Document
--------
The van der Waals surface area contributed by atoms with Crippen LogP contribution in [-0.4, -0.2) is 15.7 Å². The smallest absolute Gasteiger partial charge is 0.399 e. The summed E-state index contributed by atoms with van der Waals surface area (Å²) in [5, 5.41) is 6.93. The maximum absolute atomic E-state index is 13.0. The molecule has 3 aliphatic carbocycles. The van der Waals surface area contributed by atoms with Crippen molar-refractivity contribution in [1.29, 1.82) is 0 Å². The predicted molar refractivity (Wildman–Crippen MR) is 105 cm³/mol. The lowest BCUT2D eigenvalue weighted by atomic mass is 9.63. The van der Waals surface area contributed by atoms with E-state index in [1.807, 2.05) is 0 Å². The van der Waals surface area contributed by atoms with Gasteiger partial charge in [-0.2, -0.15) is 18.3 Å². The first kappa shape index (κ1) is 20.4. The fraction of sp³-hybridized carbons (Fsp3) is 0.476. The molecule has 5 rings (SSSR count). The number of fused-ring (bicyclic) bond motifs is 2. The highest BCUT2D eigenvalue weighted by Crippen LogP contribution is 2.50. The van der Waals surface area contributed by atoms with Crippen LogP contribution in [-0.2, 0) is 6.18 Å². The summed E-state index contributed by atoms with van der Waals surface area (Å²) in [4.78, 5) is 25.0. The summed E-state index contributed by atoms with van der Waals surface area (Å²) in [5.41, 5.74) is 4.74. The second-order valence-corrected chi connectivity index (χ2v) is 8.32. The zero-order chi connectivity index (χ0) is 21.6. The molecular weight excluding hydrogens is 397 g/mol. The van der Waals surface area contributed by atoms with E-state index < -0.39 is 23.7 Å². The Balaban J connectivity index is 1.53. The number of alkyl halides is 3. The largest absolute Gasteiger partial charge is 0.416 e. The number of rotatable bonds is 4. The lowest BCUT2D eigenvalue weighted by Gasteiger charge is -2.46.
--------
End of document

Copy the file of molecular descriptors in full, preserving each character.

The van der Waals surface area contributed by atoms with Crippen LogP contribution in [-0.4, -0.2) is 15.7 Å². The smallest absolute Gasteiger partial charge is 0.399 e. The summed E-state index contributed by atoms with van der Waals surface area (Å²) in [5, 5.41) is 6.93. The maximum absolute atomic E-state index is 13.0. The molecule has 3 aliphatic carbocycles. The van der Waals surface area contributed by atoms with Crippen molar-refractivity contribution in [1.29, 1.82) is 0 Å². The predicted molar refractivity (Wildman–Crippen MR) is 105 cm³/mol. The lowest BCUT2D eigenvalue weighted by atomic mass is 9.63. The van der Waals surface area contributed by atoms with E-state index in [1.807, 2.05) is 0 Å². The van der Waals surface area contributed by atoms with Gasteiger partial charge in [-0.2, -0.15) is 18.3 Å². The first kappa shape index (κ1) is 20.4. The fraction of sp³-hybridized carbons (Fsp3) is 0.476. The molecule has 5 rings (SSSR count). The number of fused-ring (bicyclic) bond motifs is 2. The highest BCUT2D eigenvalue weighted by Crippen LogP contribution is 2.50. The van der Waals surface area contributed by atoms with Crippen LogP contribution in [-0.2, 0) is 6.18 Å². The summed E-state index contributed by atoms with van der Waals surface area (Å²) in [4.78, 5) is 25.0. The summed E-state index contributed by atoms with van der Waals surface area (Å²) in [5.41, 5.74) is 4.74. The second-order valence-corrected chi connectivity index (χ2v) is 8.32. The zero-order chi connectivity index (χ0) is 21.6. The molecular weight excluding hydrogens is 397 g/mol. The van der Waals surface area contributed by atoms with E-state index < -0.39 is 23.7 Å². The Balaban J connectivity index is 1.53. The number of alkyl halides is 3. The largest absolute Gasteiger partial charge is 0.416 e. The number of rotatable bonds is 4. The lowest BCUT2D eigenvalue weighted by Gasteiger charge is -2.46.